A bot is a legitimate application that performs automated tasks on command on a system. But, they could also be used for malicious purposes, usually as apart of a group of bots focused on the same task administered by an attacker. This group of bots is also known as botnets, and they are often rented out to other criminals for their own nefarious purposes. In general, botnets are used to launch remotely controlled floods of attacks, such as DDoS (Distributed Denial of Service) attacks.
Adware is type of malware that delivers automatically unwanted advertisements, that are potentially malicious. Another fact about them is they usually come bundled with spyware or as part of an another malware, such as a Trojan.
Spyware is a type of malware that collect information about users on infected computers without the victims’ knowledge or consent. Attackers usually spy on information such as passwords or pins (usually through key loggers), credit card information, intellectual property or other personal information.
Another related and hype term that needs to be discussed in the context of malware is fileless malware. Rather than being a category of malware, the term actually describes an unorthodox exploitation and perseverance method for malware.
Traditionally, malware infects and spread trough the file system. Fileless malware, instead exploit and spread in memory only to prevent detection by anti-malware or other security mechanisms. To be more clear, they exploit initially non-file OS objects such as registry keys or APIs and persist only in the memory to leave few traces as possible on the infected system. However, they could be leveraged later to install other malware types such as Trojans in the target system.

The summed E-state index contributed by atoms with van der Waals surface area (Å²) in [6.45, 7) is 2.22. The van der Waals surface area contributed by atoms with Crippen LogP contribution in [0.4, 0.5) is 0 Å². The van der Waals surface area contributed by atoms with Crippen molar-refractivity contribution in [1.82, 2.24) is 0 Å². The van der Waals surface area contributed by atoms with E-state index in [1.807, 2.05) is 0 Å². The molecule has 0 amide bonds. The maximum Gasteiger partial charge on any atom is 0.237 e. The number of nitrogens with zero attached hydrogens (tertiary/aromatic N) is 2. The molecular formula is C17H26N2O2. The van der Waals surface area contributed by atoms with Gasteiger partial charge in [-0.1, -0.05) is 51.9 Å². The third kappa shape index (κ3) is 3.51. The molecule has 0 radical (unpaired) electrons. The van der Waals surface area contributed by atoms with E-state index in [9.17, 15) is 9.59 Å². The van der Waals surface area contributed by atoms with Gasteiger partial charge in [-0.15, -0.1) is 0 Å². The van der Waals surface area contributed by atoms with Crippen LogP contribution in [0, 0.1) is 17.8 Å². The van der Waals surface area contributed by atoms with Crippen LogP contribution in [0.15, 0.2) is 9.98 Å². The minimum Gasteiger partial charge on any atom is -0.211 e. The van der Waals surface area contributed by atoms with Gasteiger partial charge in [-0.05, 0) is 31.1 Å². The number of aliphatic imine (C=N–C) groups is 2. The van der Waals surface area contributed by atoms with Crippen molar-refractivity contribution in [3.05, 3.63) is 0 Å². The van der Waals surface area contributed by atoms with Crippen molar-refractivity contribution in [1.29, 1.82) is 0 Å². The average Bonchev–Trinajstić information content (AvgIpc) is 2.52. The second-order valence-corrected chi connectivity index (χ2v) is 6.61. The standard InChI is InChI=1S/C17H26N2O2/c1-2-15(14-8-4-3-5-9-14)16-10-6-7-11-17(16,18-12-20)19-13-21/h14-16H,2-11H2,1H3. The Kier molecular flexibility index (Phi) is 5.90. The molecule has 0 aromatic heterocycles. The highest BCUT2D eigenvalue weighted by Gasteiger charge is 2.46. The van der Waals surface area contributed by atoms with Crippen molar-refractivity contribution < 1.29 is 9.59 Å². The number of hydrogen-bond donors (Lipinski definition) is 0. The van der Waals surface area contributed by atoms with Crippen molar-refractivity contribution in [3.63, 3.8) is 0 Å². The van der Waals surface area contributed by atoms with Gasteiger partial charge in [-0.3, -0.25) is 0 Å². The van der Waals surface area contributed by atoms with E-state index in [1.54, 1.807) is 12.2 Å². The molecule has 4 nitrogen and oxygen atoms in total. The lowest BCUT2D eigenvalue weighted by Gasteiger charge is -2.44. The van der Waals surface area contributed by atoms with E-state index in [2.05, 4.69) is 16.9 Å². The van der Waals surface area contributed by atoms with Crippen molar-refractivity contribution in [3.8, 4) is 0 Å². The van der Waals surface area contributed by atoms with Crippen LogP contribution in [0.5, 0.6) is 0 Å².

Some of the apparent signs that you should suspect malware is present on your system are as follows:
- Increased CPU usage.
- Lagging in computer or web browser speeds.
- Network connection problems or unusual increase in network traffic.
- Unusual changes in the system, such as modified, deleted files or appearance of strange files or desktop icons.
- Strange computer behavior, such as freezing or crashing applications.
- Configuration changes or turning off your antivirus or firewall programs.
- Emails or social media messages sent automatically without your knowledge.
How to Detect Malware?
Detecting the existence of malware on a system could be tricky and requires employing an array of techniques, such as artificial intelligence based anomaly detection, host computer integrity checks, host/network traffic analysis and even manually conducted reverse engineering analysis to discover them.
This is due to the fact that modern malware are designed to fool users and security professionals through a variety of evasion and obfuscation techniques. For instance, using existing proxy servers, they can hide their network traffic. In more sophisticated cases, they could repeatedly change their underlying code (polymorphic malware) to prevent signature based detection mechanisms. To give another example, they can avoid detection through reverse engineering analysis, using anti-sandbox techniques where the execution of the malware is delayed until after leaving the sandbox.
The problem of viruses is temporary and will be solved in two years.John McAfee
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How to Prevent Malware?
The best method against fighting malware is to prevent them at the first place. In this sense, the following best practices should be followed to prevent malware infections.
- Train your users to prevent phishing attacks or infections through malicious websites.
- Be vigilant when downloading files, programs or attachments.
- Keep your operating system and software up to date with current patches.
- Install and run anti-malware software.
To learn more about malware, you could also read our article What Is Fileless Malware?